MR. JUSTICE DAY, after making the foregoing statement, delivered the opinion of the court.
The first question raised for our consideration involves the jurisdiction of this court on appeal, it being claimed that the matter in dispute, exclusive of costs, does not exceed the sum of $5000. By the act of February 9, 1893, chapter 74, 27 Stat. 434, jurisdiction to review the final judgments of the Court of Appeals of the District of Columbia is given where the matter in dispute exceeds the sum of $5000, exclusive of costs. In determining this question we may look to the allegations and prayer of the bill to ascertain the relief sought and the real extent of the controversy between the parties. The bill contains a prayer for the conveyance of the small strip of ground, which was purchased for $300, and if that were the only subject-matter of the suit, the amount required to give this court the right of review would not be in controversy. But if this relief is denied, the complainants seek, in the alternative, to have the contract rescinded and the payment of the sum of $6000, the purchase money, with costs and interest, decreed against the respondents. Upon the pleadings we are of opinion that this sum is also in dispute between the parties, and therefore this court has jurisdiction. To ascertain the right of jurisdiction in such a case we look not to a single feature of the case, but to the entire controversy between the parties. Stinson v. Dousman, 20 How. 461.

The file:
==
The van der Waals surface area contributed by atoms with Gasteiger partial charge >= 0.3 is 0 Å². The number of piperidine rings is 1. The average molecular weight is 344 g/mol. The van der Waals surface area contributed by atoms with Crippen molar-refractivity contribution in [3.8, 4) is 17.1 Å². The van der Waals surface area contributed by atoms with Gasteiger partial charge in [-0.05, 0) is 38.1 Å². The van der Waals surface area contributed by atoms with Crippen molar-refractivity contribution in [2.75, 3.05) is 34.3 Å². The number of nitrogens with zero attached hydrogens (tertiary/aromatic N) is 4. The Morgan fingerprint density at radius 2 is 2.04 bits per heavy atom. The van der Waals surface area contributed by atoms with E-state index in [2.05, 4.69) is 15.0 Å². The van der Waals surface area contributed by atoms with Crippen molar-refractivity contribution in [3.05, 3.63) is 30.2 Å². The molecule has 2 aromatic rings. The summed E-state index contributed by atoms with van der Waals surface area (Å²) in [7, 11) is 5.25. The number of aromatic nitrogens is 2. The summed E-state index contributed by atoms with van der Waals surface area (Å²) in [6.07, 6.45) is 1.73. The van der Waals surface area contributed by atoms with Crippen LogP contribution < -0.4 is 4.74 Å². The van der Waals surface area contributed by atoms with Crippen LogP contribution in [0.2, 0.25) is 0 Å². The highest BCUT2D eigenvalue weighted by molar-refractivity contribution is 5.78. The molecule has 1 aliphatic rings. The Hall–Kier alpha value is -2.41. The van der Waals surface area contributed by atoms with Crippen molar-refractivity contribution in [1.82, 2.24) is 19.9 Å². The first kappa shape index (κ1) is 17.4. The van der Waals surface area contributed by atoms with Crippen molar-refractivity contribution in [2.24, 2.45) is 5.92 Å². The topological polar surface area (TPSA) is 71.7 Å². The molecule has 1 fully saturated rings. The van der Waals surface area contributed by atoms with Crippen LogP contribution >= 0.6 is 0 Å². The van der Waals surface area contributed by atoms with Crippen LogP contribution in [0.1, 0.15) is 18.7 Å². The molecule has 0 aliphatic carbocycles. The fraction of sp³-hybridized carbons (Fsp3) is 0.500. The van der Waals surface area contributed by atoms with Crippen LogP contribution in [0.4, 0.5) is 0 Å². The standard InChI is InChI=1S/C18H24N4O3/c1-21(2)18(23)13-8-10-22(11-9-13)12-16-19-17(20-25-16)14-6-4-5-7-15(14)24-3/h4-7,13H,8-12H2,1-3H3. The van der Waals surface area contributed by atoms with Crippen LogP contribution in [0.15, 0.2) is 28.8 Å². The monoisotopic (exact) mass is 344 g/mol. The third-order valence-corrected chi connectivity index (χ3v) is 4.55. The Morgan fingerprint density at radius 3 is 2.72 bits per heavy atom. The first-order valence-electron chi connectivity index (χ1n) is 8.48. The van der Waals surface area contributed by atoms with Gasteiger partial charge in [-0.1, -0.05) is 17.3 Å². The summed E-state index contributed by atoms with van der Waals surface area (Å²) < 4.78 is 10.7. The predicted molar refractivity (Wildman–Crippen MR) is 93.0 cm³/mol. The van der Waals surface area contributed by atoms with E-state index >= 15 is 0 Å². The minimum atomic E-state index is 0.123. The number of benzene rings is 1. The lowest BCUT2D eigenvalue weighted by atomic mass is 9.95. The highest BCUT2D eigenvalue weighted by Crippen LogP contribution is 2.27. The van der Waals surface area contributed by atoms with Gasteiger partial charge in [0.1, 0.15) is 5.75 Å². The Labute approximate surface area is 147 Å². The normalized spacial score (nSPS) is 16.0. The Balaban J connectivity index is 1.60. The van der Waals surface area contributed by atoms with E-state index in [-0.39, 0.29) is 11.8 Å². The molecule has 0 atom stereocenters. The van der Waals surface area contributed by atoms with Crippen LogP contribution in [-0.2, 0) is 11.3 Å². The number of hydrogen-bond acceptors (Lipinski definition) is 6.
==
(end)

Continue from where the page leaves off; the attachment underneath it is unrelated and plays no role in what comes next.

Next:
In this case the issues are mainly those of fact, and in the absence of clear showing of error the findings of the two lower courts will be accepted as correct. Stuart v. Hayden, 169 U.S. 1; Dravo v. Fabel, 132 U.S. 487. An examination of the record in the light of these findings does not enable us to reach the conclusion that error has been committed to the prejudice of the appellants.